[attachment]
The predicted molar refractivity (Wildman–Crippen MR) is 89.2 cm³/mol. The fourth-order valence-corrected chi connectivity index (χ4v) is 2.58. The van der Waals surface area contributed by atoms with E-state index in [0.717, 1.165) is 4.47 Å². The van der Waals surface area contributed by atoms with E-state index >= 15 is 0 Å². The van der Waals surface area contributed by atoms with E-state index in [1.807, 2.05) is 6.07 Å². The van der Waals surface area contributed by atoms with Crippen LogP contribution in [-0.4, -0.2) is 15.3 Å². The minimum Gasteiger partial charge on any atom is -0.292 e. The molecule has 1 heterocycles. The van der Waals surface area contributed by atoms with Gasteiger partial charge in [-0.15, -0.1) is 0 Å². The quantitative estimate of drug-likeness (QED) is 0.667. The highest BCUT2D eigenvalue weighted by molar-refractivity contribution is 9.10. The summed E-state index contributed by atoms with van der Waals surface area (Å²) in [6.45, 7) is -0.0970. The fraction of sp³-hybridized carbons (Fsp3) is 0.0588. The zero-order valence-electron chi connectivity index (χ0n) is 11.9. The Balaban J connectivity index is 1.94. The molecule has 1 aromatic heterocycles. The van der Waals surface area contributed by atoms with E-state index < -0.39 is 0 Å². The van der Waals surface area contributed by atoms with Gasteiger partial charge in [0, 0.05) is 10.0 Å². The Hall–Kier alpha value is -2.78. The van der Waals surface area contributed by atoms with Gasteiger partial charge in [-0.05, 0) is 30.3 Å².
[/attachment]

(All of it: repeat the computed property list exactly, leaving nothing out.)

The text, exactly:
The predicted molar refractivity (Wildman–Crippen MR) is 89.2 cm³/mol. The fourth-order valence-corrected chi connectivity index (χ4v) is 2.58. The van der Waals surface area contributed by atoms with E-state index in [0.717, 1.165) is 4.47 Å². The van der Waals surface area contributed by atoms with E-state index >= 15 is 0 Å². The van der Waals surface area contributed by atoms with E-state index in [1.807, 2.05) is 6.07 Å². The van der Waals surface area contributed by atoms with Crippen LogP contribution in [-0.4, -0.2) is 15.3 Å². The minimum Gasteiger partial charge on any atom is -0.292 e. The molecule has 1 heterocycles. The van der Waals surface area contributed by atoms with Gasteiger partial charge in [-0.15, -0.1) is 0 Å². The quantitative estimate of drug-likeness (QED) is 0.667. The highest BCUT2D eigenvalue weighted by molar-refractivity contribution is 9.10. The summed E-state index contributed by atoms with van der Waals surface area (Å²) in [6.45, 7) is -0.0970. The fraction of sp³-hybridized carbons (Fsp3) is 0.0588. The zero-order valence-electron chi connectivity index (χ0n) is 11.9. The Balaban J connectivity index is 1.94. The molecule has 1 aromatic heterocycles. The van der Waals surface area contributed by atoms with E-state index < -0.39 is 0 Å². The van der Waals surface area contributed by atoms with Gasteiger partial charge in [0, 0.05) is 10.0 Å². The Hall–Kier alpha value is -2.78. The van der Waals surface area contributed by atoms with Gasteiger partial charge in [-0.05, 0) is 30.3 Å².